Dimmesdale Expressed His Guilt
Dimmesdale expressed his guilt internally and is forced to deal with it himself. He holds his lie and sin in until he finally reveals it and in that time he is released from his personal trap, when he dies. Not only does he fear the public rejection and judgement, he would also get in legal trouble and will have to deal with the same guilt. His guilt eats away at him as he is forced to life his day to day life.
Nearing the middle of Hawthorne’s novel Dimmesdale is able to communicate with Hester and find some peace when he befriended Chillingworth. Throughout the novel it is revealed many times the pain Dimmesdale is forced to deal with. “It is inconceivable, the agony with which this public veneration tortured him!” (Hawthorne 99). It is revealed why Dimmesdale experiences such tortuous guilt. Only he and Hester know the truth and he finds this even more immoral. The difference between how Dimmesdale sees himself and how the rest of town sees him is what leads to him always experiencing such guilt.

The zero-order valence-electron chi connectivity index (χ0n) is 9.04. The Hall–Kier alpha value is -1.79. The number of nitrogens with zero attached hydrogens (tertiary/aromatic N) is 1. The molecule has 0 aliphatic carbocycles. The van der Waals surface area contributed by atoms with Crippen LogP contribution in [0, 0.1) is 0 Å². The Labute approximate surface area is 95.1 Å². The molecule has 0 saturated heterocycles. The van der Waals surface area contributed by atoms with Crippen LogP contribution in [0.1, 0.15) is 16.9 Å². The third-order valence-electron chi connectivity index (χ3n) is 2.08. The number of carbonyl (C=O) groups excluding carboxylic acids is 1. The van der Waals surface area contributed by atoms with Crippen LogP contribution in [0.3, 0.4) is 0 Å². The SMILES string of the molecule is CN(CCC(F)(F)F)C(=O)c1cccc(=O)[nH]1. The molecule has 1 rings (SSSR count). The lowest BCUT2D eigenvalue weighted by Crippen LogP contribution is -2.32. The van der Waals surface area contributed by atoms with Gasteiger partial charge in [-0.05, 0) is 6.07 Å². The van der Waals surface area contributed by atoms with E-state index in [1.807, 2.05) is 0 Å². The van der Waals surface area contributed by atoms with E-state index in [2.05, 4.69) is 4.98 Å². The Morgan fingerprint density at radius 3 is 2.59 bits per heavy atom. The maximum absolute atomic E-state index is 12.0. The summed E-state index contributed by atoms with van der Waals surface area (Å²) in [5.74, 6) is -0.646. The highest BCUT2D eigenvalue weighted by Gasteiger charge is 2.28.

If he was seen as less of a perfect man, Dimmesdale may have been able to deal with the guilt more efficiently. The guilt eats him apart to the point where it causes him physical pain. “Happy you, Hester, that wear the scarlet letter openly upon your bosom! Mine burns in secret! Thou little knowest what a relief it is, after the torment of a seven years’ cheat, to look into an eye that recognizes me for what I am!” (Hawthorne 131). Dimmesdale must live with the guilt of sin. Unlike Hester, Dimmesdale must hide what he has done because of his position in the town. He tells Hester that she’s lucky to be able to live the truth unlike him, who lives with the scarlet letter burning on his chest secretly. Being with Hester gives him relief, because for once in the seven years of pain, he is able to talk to someone who knows him for “what he really is”. He feels with Hester he may be more open and helps relieve the symptoms of quilt temporarily before they are forced to separate again. Dimmesdale did not want to make his communication with Hester too frequent so nothing was assumed.